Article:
For the second consecutive week sport fans will be treated to a major derby in the Bundesliga when Berlin rivals Hertha BSC and Union clash at Olimpiastadion on Saturday morning (AEDT).
Just as they share a city, both clubs share an eerily similar position in the league heading into the second act of a top flight rivalry 40 years in the making.
What happened last time they met:
Hertha, home of Australia international Mat Leckie, occupies 11th-place with 31 points and a -13 for and against. One place below it sits Union, with 30 points and a -11 for and against.
If ever the uniqueness of this rivalry could be summed up in a picture, the current standings capture it perfectly. Despite occupying the sprawling cultural melting pot that is the German capital, neither club has enjoyed anywhere near the success of regional giants such as Bayern Munich, Wolfsburgm, Werder Bremen and Borussia Dortmund.
Hertha's two national titles came in 1930 and 1931, while 'the Iron men', in their first ever Bundesliga season, only have a runner-up to their name. Unofficially known as the 'Old Lady' West-based Hertha, with financial muscle and the iconic olympic stadium as its home ground, could be considered the 'silver tails' of the rivalry, while Union prides itself as a club of and for the fans.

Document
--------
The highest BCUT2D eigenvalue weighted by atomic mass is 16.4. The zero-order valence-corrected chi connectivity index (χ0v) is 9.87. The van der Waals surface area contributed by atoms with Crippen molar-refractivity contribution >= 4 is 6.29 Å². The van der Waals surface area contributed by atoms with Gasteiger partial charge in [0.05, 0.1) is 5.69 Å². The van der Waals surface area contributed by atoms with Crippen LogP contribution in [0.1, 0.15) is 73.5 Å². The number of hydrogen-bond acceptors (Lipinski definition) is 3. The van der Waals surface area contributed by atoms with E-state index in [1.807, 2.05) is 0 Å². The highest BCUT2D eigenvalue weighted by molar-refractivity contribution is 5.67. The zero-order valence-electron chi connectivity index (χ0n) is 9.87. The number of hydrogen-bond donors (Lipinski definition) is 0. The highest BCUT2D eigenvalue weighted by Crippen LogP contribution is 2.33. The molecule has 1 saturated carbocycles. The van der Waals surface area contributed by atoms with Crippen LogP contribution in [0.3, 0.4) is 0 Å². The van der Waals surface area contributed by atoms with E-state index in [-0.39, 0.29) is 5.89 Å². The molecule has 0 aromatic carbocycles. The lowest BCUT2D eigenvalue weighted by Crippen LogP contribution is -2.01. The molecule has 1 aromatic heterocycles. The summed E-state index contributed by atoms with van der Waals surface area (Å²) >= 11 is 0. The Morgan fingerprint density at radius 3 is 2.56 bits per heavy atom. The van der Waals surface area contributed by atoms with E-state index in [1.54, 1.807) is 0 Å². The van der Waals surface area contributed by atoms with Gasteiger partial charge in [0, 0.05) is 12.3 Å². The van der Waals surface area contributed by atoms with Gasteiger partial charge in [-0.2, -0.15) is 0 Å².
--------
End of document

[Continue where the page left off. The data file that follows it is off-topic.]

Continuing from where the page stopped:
Nothing better encapsulates this than the more than 90,000 hours of unpaid work 1600 volunteers put in to help the club rebuild its stadium during 2009, when it gained promotion from the third division to the 2.Bundesliga.
Union's unique 18000 capacity stadium only has 2000 seats and is literally situated on the edge of a forest. Its name translates to 'Stadium at the old forester's house' and could not be a more contrasting venue to Hertha's intimidating olympic arena.
The rivalry may have an air of the fiscal disparities that define some such grudges, but historically Hertha and Union's connection is borne more out of a shared desire for unification, drawn along historical and geographical lines.
The clubs don't share any of the political or religious enmity that form the basis of many football animosities, nor do they enjoy wildly contrasting fortunes on the pitch, a situation captured perfectly by the current predicament facing both.
As different as these two clubs are, they are connected with a shared sense of history and triumph over the ideological and geographical division that defined post-war Berlin.
That said, both clubs will be desperate to get the win and ensure another step is taken towards top flight survival.